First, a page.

We at Men of Science support and encourage technology and toys, but every now and then, we should ignore the targets, put down the laser cannons, unplug your damn earbuds, and instead take in the artistry of a fabricated environment.

Now get off my lawn.


The Hyperreal Museum, as I am told, is a term coined by Umberto Eco for Disneyland, the much loved and much maligned Happiest Place on Earth.  Though I own it, I’ve not yet read the book it comes from, Travels in Hyperreality, so I don’t know whether he meant it as a positive or a negative.  It could go either way: either you enjoy monuments of exaggerated reality, or you don’t.

Disneyland, as a place and a concept, is collection of places that don’t exist and never will.  Fantasyland is obviously just that; Tomorrowland will never come to pass; Frontierland is long gone; Main Street only recently gone; and Adventureland is exoticism manifested as jungle, tropic, and desert mashed together.  The add-on area of Toon Town is blatantly cartoony.  The closest we can get to realism is New Orleans Square, and even that’s a romanticised version of Old Swampy.

Without getting into the nitty gritty of the theory of theming, what elevates Disneyland above other theme parks is this tenuous connection to reality and its ability to exploit historical and fictional motifs.  The park, or rather the people who designed it, specifically went after aesthetics that people wanted but couldn’t have.  Walt said so.  You can read it on that plaque.  He walled off reality so he could create his own and control it, like some anal retentive freak.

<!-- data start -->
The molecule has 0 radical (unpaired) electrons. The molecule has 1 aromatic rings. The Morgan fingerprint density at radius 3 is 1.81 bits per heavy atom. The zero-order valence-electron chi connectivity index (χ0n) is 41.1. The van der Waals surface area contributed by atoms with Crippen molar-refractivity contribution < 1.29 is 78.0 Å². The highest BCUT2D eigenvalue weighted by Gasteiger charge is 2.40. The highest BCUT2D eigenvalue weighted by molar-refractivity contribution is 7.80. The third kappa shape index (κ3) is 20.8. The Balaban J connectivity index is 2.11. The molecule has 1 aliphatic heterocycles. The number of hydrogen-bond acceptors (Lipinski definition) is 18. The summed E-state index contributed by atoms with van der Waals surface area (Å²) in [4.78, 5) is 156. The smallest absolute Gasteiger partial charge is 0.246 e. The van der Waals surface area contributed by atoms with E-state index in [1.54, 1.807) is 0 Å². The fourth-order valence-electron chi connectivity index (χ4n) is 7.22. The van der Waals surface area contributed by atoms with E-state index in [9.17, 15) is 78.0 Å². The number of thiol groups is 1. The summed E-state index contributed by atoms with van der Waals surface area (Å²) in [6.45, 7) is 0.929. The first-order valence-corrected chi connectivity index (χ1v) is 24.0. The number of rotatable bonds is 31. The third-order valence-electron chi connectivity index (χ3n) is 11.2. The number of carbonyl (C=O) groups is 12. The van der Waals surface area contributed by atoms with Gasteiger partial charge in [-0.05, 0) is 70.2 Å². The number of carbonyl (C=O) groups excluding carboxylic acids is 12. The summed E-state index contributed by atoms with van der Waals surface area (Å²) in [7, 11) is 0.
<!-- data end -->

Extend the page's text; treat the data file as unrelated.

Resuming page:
So what happens when the nostalgia wears out, when the exhibits get old and worn down, and only the most fanatical bother to care anymore?  The locals become used to the status quo and the tourists don’t know any better. I will swear up and down that this almost happened early this decade.  The management stopped bothering when they decided that not good enough was good enough.  They found that if they didn’t try as hard and didn’t spend as much money, they could make more profit since people came anyway. Paint started peeling, light blubs burnt out, rides started creaking, and more and more of the standards were chipped away.

I mean, look at California Adventure.

But I really mean, look across the country and the bigger sister park: the Magic Kingdom at Disneyworld.  Kevin Yee over at MiceAge had a recent article about this very problem. The “museumification,” as he calls it, is in full effect there. They still have the Carousel of Progress, for god’s sake. Now there’s an artifact of antiquity, a 1964 New York World’s Fair original, a delightful testiment to Futurism.

So how long must a Hyperreal Museum remain static before it becomes a museum to itself? How many times can you ride Pirates of the Caribbean before the appeal comes from the recognition of the ride rather than the pirates? When does it turn from nostalgia into familiarity?

Thankfully, tides change.  And executives move on to mall jobs, where they’re better suited for cookie cutter production. Now, the emphasis seems to be more on innovation than preservation. But there are those who will lament the loss of any exhibit from the Hyperreal Musuem. As a Man of Science, I embrace the future. It’s too bad that the future of Tomorrowland has been hijacked by cartoonery, but that’s a different article.